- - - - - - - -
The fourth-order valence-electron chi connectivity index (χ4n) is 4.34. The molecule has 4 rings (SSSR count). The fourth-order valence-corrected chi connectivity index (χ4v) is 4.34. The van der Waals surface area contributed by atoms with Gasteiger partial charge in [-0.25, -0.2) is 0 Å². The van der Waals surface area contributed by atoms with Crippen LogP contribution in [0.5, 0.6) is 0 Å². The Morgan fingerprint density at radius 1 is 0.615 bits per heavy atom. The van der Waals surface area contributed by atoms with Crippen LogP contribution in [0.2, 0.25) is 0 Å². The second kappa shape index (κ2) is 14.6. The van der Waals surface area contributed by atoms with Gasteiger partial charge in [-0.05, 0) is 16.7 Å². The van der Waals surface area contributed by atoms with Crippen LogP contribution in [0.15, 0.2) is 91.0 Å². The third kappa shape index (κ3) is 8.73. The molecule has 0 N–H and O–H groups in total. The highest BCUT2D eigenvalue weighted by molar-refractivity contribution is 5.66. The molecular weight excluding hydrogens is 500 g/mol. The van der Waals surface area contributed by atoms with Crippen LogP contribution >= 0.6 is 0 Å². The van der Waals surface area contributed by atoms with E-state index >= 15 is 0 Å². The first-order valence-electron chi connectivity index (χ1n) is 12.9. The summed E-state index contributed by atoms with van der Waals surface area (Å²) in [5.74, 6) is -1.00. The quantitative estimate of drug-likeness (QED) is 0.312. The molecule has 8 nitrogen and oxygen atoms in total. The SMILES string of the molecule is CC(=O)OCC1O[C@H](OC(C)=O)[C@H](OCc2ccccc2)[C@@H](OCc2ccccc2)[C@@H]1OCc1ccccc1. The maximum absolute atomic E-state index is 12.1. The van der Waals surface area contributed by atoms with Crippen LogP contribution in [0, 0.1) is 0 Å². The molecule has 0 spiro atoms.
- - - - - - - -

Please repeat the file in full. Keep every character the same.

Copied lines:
The fourth-order valence-electron chi connectivity index (χ4n) is 4.34. The molecule has 4 rings (SSSR count). The fourth-order valence-corrected chi connectivity index (χ4v) is 4.34. The van der Waals surface area contributed by atoms with Gasteiger partial charge in [-0.25, -0.2) is 0 Å². The van der Waals surface area contributed by atoms with Crippen LogP contribution in [0.5, 0.6) is 0 Å². The Morgan fingerprint density at radius 1 is 0.615 bits per heavy atom. The van der Waals surface area contributed by atoms with Crippen LogP contribution in [0.2, 0.25) is 0 Å². The second kappa shape index (κ2) is 14.6. The van der Waals surface area contributed by atoms with Gasteiger partial charge in [-0.05, 0) is 16.7 Å². The van der Waals surface area contributed by atoms with Crippen LogP contribution in [0.15, 0.2) is 91.0 Å². The third kappa shape index (κ3) is 8.73. The molecule has 0 N–H and O–H groups in total. The highest BCUT2D eigenvalue weighted by molar-refractivity contribution is 5.66. The molecular weight excluding hydrogens is 500 g/mol. The van der Waals surface area contributed by atoms with Crippen LogP contribution >= 0.6 is 0 Å². The van der Waals surface area contributed by atoms with E-state index >= 15 is 0 Å². The first-order valence-electron chi connectivity index (χ1n) is 12.9. The summed E-state index contributed by atoms with van der Waals surface area (Å²) in [5.74, 6) is -1.00. The quantitative estimate of drug-likeness (QED) is 0.312. The molecule has 8 nitrogen and oxygen atoms in total. The SMILES string of the molecule is CC(=O)OCC1O[C@H](OC(C)=O)[C@H](OCc2ccccc2)[C@@H](OCc2ccccc2)[C@@H]1OCc1ccccc1. The maximum absolute atomic E-state index is 12.1. The van der Waals surface area contributed by atoms with Crippen LogP contribution in [0, 0.1) is 0 Å². The molecule has 0 spiro atoms.